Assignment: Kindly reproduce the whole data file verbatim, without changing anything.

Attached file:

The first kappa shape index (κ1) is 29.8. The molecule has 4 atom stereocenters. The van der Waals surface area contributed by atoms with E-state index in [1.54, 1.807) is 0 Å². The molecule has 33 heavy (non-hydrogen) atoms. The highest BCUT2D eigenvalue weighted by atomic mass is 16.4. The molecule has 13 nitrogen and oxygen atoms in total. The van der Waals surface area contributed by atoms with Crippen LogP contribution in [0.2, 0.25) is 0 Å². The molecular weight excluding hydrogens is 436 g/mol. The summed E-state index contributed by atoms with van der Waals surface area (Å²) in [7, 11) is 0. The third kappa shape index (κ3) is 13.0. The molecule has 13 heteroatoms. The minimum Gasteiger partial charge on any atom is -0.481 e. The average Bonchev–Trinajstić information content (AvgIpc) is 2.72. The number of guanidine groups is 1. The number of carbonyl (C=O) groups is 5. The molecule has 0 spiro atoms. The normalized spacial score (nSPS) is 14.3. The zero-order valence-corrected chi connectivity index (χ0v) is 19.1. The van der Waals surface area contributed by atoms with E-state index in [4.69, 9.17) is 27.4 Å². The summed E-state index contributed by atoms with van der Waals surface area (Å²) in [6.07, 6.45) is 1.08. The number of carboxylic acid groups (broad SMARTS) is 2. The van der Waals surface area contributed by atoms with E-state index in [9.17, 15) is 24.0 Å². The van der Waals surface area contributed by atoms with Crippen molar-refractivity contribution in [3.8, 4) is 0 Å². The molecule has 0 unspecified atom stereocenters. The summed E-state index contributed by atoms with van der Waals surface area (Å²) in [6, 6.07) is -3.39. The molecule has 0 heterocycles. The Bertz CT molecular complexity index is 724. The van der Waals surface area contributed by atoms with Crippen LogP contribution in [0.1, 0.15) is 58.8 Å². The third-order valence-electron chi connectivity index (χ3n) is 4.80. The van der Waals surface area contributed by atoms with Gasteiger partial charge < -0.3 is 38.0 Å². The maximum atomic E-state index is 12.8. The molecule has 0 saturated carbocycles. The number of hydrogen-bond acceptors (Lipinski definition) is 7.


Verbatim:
The first kappa shape index (κ1) is 29.8. The molecule has 4 atom stereocenters. The van der Waals surface area contributed by atoms with E-state index in [1.54, 1.807) is 0 Å². The molecule has 33 heavy (non-hydrogen) atoms. The highest BCUT2D eigenvalue weighted by atomic mass is 16.4. The molecule has 13 nitrogen and oxygen atoms in total. The van der Waals surface area contributed by atoms with Crippen LogP contribution in [0.2, 0.25) is 0 Å². The molecular weight excluding hydrogens is 436 g/mol. The summed E-state index contributed by atoms with van der Waals surface area (Å²) in [7, 11) is 0. The third kappa shape index (κ3) is 13.0. The molecule has 13 heteroatoms. The minimum Gasteiger partial charge on any atom is -0.481 e. The average Bonchev–Trinajstić information content (AvgIpc) is 2.72. The number of guanidine groups is 1. The number of carbonyl (C=O) groups is 5. The molecule has 0 spiro atoms. The normalized spacial score (nSPS) is 14.3. The zero-order valence-corrected chi connectivity index (χ0v) is 19.1. The van der Waals surface area contributed by atoms with E-state index in [4.69, 9.17) is 27.4 Å². The summed E-state index contributed by atoms with van der Waals surface area (Å²) in [6.07, 6.45) is 1.08. The number of carboxylic acid groups (broad SMARTS) is 2. The van der Waals surface area contributed by atoms with E-state index in [9.17, 15) is 24.0 Å². The van der Waals surface area contributed by atoms with Crippen molar-refractivity contribution in [3.8, 4) is 0 Å². The molecule has 0 unspecified atom stereocenters. The summed E-state index contributed by atoms with van der Waals surface area (Å²) in [6, 6.07) is -3.39. The molecule has 0 heterocycles. The Bertz CT molecular complexity index is 724. The van der Waals surface area contributed by atoms with Crippen LogP contribution in [0.1, 0.15) is 58.8 Å². The third-order valence-electron chi connectivity index (χ3n) is 4.80. The van der Waals surface area contributed by atoms with Gasteiger partial charge < -0.3 is 38.0 Å². The maximum atomic E-state index is 12.8. The molecule has 0 saturated carbocycles. The number of hydrogen-bond acceptors (Lipinski definition) is 7.